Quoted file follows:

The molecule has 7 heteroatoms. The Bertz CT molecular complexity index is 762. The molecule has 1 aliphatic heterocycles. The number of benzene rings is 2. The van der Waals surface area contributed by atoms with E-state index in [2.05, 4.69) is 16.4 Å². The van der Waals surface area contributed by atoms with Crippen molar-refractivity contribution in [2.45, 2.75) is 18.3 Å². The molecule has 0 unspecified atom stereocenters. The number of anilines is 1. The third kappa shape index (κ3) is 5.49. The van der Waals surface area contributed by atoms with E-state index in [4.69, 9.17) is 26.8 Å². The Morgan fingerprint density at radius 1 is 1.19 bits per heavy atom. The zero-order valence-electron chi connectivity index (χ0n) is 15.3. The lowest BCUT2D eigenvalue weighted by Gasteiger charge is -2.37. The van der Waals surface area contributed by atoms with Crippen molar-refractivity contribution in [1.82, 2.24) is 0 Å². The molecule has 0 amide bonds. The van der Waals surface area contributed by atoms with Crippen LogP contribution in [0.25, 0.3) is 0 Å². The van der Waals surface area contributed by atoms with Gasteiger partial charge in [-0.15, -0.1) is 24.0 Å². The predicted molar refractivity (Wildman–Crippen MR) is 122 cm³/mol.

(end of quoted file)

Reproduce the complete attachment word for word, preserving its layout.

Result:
The molecule has 7 heteroatoms. The Bertz CT molecular complexity index is 762. The molecule has 1 aliphatic heterocycles. The number of benzene rings is 2. The van der Waals surface area contributed by atoms with E-state index in [2.05, 4.69) is 16.4 Å². The van der Waals surface area contributed by atoms with Crippen molar-refractivity contribution in [2.45, 2.75) is 18.3 Å². The molecule has 0 unspecified atom stereocenters. The number of anilines is 1. The third kappa shape index (κ3) is 5.49. The van der Waals surface area contributed by atoms with E-state index in [4.69, 9.17) is 26.8 Å². The Morgan fingerprint density at radius 1 is 1.19 bits per heavy atom. The zero-order valence-electron chi connectivity index (χ0n) is 15.3. The lowest BCUT2D eigenvalue weighted by Gasteiger charge is -2.37. The van der Waals surface area contributed by atoms with Crippen molar-refractivity contribution in [1.82, 2.24) is 0 Å². The molecule has 0 amide bonds. The van der Waals surface area contributed by atoms with Crippen LogP contribution in [0.25, 0.3) is 0 Å². The van der Waals surface area contributed by atoms with Gasteiger partial charge in [-0.15, -0.1) is 24.0 Å². The predicted molar refractivity (Wildman–Crippen MR) is 122 cm³/mol.